What We Know

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We’ve all heard, “Write what you know.” Most of us have also heard that this is crap on a cracker. Because really, who knows what it’s like to be a Jesus figure with a princess twin sister in a galaxy, far, far, away? Or a queen that was born shooting ice from her fingertips?

What I’ve found out about my own writing is more disturbing than writing what I know. I write who I am.

If someone had told me that writing who I am is how I would access my ability to write quality scripts I would have smiled, nodded, and hoped it didn’t look like I thought they were stupid.  Writing who I am is too painful, too limiting, I would have said. And I would have been right. Sort of.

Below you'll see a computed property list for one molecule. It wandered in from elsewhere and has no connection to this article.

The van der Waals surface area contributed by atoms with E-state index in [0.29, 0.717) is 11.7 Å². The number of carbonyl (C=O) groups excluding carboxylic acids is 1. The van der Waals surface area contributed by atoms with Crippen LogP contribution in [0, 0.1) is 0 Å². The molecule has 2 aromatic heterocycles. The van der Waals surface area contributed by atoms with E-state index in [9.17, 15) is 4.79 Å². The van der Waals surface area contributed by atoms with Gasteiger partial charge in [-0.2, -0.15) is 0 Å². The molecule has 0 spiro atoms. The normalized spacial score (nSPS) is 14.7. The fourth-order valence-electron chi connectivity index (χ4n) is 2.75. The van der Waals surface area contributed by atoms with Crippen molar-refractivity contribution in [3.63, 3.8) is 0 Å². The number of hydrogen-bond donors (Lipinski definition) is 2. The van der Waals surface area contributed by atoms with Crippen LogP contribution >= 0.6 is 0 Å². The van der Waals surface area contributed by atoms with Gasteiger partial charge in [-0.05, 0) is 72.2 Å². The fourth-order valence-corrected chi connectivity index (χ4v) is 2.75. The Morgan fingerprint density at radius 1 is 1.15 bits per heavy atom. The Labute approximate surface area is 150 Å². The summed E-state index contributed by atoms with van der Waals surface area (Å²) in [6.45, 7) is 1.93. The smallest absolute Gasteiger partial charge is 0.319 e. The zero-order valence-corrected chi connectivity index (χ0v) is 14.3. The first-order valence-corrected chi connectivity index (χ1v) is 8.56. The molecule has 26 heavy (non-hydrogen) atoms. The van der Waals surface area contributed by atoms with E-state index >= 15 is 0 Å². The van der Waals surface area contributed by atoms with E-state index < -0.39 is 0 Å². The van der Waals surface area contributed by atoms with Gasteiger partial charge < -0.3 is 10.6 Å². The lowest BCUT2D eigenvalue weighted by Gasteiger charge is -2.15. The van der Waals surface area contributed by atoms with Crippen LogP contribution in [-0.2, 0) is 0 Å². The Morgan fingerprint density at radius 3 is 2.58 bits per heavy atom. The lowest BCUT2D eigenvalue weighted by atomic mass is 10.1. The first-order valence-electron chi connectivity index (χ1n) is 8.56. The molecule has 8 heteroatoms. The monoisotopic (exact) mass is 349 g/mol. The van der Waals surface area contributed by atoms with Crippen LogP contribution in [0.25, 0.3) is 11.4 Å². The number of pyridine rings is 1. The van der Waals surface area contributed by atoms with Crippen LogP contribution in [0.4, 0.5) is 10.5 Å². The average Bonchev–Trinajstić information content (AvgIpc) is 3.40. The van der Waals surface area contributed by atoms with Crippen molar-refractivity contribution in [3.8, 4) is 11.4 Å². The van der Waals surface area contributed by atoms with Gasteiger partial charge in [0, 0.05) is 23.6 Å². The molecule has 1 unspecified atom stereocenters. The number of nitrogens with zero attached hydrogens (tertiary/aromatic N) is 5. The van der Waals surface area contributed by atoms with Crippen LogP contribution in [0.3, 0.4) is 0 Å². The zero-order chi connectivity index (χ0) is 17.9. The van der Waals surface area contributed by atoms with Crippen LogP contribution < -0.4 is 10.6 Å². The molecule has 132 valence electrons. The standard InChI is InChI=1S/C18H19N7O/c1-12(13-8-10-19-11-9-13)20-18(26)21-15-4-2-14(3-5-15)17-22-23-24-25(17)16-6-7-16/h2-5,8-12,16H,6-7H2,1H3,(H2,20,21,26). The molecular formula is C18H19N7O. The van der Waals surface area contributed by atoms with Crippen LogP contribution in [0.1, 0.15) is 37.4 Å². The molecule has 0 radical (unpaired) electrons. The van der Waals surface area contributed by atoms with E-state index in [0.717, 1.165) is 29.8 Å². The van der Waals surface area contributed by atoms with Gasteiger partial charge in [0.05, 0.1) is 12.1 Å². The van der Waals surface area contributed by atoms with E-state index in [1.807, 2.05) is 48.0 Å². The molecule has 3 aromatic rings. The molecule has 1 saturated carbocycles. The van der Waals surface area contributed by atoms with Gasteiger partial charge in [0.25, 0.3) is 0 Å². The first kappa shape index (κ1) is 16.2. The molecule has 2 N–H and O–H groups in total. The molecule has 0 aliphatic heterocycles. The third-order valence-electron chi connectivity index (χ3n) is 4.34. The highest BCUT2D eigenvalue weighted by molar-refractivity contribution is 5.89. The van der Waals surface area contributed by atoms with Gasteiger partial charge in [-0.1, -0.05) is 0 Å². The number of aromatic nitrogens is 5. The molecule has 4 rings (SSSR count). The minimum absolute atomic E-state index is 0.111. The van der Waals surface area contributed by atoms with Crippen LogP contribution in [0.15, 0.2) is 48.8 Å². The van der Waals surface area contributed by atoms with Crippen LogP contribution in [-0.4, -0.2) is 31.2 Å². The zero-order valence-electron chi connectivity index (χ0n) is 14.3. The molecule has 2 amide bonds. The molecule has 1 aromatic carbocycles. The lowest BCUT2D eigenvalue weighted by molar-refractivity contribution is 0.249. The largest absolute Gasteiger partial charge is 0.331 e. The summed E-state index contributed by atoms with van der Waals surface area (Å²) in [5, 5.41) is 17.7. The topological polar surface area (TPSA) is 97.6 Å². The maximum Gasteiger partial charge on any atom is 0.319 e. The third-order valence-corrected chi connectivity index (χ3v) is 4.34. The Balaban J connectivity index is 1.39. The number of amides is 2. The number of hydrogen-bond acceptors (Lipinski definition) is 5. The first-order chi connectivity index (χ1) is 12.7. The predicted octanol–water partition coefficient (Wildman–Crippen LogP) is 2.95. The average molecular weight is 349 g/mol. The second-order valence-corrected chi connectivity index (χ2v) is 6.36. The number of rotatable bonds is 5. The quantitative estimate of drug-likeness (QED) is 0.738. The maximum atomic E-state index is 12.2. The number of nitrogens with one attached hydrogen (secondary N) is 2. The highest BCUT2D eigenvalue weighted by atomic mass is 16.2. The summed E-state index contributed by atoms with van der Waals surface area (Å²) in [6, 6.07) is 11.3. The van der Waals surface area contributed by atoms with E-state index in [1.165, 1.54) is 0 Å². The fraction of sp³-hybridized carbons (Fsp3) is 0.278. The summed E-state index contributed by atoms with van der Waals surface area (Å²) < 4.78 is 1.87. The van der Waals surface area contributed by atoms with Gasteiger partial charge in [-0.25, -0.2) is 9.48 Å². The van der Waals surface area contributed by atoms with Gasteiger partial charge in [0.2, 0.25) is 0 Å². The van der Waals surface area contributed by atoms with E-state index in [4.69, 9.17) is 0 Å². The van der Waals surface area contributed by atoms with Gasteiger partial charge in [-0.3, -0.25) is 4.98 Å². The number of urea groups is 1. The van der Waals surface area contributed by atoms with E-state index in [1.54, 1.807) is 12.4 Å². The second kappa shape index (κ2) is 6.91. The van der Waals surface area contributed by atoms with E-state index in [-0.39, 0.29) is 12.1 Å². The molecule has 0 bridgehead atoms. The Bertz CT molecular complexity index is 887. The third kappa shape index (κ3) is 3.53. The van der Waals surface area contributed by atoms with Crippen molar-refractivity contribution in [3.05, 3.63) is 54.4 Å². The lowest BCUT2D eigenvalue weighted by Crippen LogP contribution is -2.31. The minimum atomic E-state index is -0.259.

It’s important to write who I am, but through characters without my face or history. I have told the emotional story of my history with race relations in the 1990s through an ex-slave lawman in the 1870s. Of being hurt by relationships through a fat white woman who’s had sex with more men than I’ve kissed, and my struggles with fitting into society through a serial killer’s love for a model with an ugly face. Their emotional truths are all part of who I am, but I don’t know any of them.

I think I will always be a little scared of writing who I really am. Even now too many of my first drafts consist of me giving a stiff arm to my emotions. They’re there at the edges, smooth, shiny, but not quite real. Only when I rewrite, holding the script to my emotional soul like a babe on a teat, does the script seem to connect with my readers.

Writing it down feels like it makes it real. But it already is real. All those hurt, rough places, and the mean, unforgiving places, share a part of me with the awesome joy I hope to exist in most of the time.

Be brave, tell me who you are. Be an artist, tell me through a world you’ve never known.

 

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